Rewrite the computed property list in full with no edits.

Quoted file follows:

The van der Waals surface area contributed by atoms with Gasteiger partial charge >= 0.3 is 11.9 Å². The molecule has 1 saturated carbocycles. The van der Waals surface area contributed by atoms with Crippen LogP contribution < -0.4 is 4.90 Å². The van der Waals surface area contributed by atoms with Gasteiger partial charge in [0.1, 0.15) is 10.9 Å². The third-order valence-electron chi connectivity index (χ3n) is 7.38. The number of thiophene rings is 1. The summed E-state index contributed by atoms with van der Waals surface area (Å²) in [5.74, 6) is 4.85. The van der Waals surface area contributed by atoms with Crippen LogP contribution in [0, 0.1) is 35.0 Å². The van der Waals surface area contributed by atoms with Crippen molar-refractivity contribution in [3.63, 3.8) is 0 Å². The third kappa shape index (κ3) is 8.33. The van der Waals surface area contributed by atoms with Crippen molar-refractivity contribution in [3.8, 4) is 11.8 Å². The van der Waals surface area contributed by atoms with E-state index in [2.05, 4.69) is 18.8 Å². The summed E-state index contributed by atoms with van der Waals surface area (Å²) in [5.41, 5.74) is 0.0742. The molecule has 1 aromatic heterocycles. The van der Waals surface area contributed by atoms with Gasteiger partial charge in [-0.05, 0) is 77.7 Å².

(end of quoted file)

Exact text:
The van der Waals surface area contributed by atoms with Gasteiger partial charge >= 0.3 is 11.9 Å². The molecule has 1 saturated carbocycles. The van der Waals surface area contributed by atoms with Crippen LogP contribution < -0.4 is 4.90 Å². The van der Waals surface area contributed by atoms with Gasteiger partial charge in [0.1, 0.15) is 10.9 Å². The third-order valence-electron chi connectivity index (χ3n) is 7.38. The number of thiophene rings is 1. The summed E-state index contributed by atoms with van der Waals surface area (Å²) in [5.74, 6) is 4.85. The van der Waals surface area contributed by atoms with Crippen LogP contribution in [0, 0.1) is 35.0 Å². The van der Waals surface area contributed by atoms with Crippen molar-refractivity contribution in [3.63, 3.8) is 0 Å². The third kappa shape index (κ3) is 8.33. The van der Waals surface area contributed by atoms with Crippen molar-refractivity contribution in [3.8, 4) is 11.8 Å². The van der Waals surface area contributed by atoms with E-state index in [2.05, 4.69) is 18.8 Å². The summed E-state index contributed by atoms with van der Waals surface area (Å²) in [5.41, 5.74) is 0.0742. The molecule has 1 aromatic heterocycles. The van der Waals surface area contributed by atoms with Gasteiger partial charge in [-0.05, 0) is 77.7 Å².